As many have pointed out,
Lydia Granda
Sep 27, 2020 rated it really liked it
What an eye opener! I have been educated on the Indian wars, Custer, Deadwood and the various brave Indian chiefs. I love Bill O'Reilly's writing style, he takes history and turns it from what could be boring to a book that you simply can't put down nor get out of your head. I thoroughly enjoyed this book as I have many of his others.
Recommend for anyone with an interest in our countries history told in an open honest way portraying both sides as they really were using well researched facts.
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Bill O'Reilly's success in broadcasting and publishing is unmatched. The iconic anchor of The O'Reilly Factor led the program to the status of the highest rated cable news broadcast in the nation for sixteen consecutive years. His website is followed by millions all over the world.

In addition, he has authored an astonishing 12 number one ranked non-fiction books including the hist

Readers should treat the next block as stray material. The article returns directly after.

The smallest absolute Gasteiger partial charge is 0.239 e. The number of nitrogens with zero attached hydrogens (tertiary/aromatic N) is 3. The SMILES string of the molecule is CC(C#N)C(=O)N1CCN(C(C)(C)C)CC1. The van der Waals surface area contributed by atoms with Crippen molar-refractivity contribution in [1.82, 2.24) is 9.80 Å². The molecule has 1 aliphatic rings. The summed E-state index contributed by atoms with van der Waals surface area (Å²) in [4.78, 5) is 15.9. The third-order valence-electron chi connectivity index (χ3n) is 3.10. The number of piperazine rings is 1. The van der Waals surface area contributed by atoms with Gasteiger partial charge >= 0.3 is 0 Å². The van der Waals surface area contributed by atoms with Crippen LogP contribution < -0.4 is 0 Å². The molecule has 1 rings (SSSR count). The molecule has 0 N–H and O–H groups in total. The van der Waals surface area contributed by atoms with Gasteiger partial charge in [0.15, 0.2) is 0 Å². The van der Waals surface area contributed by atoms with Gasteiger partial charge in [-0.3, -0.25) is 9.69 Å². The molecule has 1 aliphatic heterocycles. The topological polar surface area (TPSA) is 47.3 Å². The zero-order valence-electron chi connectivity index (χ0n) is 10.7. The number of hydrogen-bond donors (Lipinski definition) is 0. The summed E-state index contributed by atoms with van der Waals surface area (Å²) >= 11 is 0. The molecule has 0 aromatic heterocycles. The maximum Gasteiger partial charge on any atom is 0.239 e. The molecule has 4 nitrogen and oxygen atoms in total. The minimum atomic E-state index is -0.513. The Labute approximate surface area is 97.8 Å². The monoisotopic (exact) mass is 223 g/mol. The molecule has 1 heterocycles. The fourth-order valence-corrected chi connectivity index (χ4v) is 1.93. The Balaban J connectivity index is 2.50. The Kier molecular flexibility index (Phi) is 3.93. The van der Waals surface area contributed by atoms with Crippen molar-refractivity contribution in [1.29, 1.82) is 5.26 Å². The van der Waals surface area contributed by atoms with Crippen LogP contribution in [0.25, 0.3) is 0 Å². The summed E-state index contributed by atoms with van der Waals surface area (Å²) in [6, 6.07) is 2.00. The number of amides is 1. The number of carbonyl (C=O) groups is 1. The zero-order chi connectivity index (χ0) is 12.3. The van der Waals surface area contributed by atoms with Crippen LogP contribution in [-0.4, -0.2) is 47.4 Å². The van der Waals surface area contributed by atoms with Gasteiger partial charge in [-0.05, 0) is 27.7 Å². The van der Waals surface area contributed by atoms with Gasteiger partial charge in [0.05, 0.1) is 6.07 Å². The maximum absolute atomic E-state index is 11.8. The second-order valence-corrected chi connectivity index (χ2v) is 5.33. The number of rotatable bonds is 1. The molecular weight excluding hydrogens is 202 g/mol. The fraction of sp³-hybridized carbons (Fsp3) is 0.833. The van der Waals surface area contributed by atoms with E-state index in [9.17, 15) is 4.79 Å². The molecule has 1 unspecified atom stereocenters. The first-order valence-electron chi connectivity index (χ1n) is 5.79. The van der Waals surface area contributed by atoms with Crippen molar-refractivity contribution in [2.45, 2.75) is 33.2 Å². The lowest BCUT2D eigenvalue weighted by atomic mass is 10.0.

Other books in the series

Bill O'Reilly's Killing Series (9 books)
  • Killing Lincoln: The Shocking Assassination that Changed America Forever (The Killing of Historical Figures)
  • Killing Kennedy: The End of Camelot (The Killing of Historical Figures)
  • Killing Jesus: A History
  • Killing Patton: The Strange Death of World War II's Most Audacious General
  • Killing Reagan: The Violent Assault That Changed a Presidency (Bill O'Reilly's Killing Series)
  • Killing the Rising Sun: How America Vanquished World War II Japan
  • Killing England: The Brutal Struggle for American Independence
  • Killing the SS: The Hunt for the Worst War Criminals in History